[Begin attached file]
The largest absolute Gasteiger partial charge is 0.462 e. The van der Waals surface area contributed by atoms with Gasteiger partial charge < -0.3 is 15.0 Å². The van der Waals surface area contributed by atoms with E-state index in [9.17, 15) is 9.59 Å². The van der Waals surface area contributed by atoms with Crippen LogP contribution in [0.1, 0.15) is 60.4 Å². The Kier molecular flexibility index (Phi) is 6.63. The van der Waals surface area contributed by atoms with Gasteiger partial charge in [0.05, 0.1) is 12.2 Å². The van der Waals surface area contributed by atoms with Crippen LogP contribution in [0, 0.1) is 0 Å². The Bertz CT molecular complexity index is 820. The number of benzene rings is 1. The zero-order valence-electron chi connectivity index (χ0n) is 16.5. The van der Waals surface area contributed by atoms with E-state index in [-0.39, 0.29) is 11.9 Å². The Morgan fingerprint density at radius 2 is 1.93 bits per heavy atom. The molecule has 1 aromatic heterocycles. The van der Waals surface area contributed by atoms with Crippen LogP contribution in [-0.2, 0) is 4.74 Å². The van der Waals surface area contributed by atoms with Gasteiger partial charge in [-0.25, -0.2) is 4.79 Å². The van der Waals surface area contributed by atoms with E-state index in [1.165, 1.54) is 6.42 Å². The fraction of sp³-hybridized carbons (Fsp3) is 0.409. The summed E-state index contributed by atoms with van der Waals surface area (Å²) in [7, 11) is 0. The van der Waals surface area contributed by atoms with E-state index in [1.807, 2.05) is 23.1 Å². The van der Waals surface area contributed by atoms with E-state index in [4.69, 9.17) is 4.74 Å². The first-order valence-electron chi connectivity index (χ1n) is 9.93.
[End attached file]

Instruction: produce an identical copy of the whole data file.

The largest absolute Gasteiger partial charge is 0.462 e. The van der Waals surface area contributed by atoms with Gasteiger partial charge < -0.3 is 15.0 Å². The van der Waals surface area contributed by atoms with E-state index in [9.17, 15) is 9.59 Å². The van der Waals surface area contributed by atoms with Crippen LogP contribution in [0.1, 0.15) is 60.4 Å². The Kier molecular flexibility index (Phi) is 6.63. The van der Waals surface area contributed by atoms with Gasteiger partial charge in [0.05, 0.1) is 12.2 Å². The van der Waals surface area contributed by atoms with Crippen LogP contribution in [0, 0.1) is 0 Å². The Bertz CT molecular complexity index is 820. The number of benzene rings is 1. The zero-order valence-electron chi connectivity index (χ0n) is 16.5. The van der Waals surface area contributed by atoms with E-state index in [-0.39, 0.29) is 11.9 Å². The Morgan fingerprint density at radius 2 is 1.93 bits per heavy atom. The molecule has 1 aromatic heterocycles. The van der Waals surface area contributed by atoms with Crippen LogP contribution in [-0.2, 0) is 4.74 Å². The van der Waals surface area contributed by atoms with Gasteiger partial charge in [-0.25, -0.2) is 4.79 Å². The van der Waals surface area contributed by atoms with E-state index in [1.165, 1.54) is 6.42 Å². The fraction of sp³-hybridized carbons (Fsp3) is 0.409. The summed E-state index contributed by atoms with van der Waals surface area (Å²) in [7, 11) is 0. The van der Waals surface area contributed by atoms with E-state index in [1.807, 2.05) is 23.1 Å². The van der Waals surface area contributed by atoms with E-state index in [4.69, 9.17) is 4.74 Å². The first-order valence-electron chi connectivity index (χ1n) is 9.93.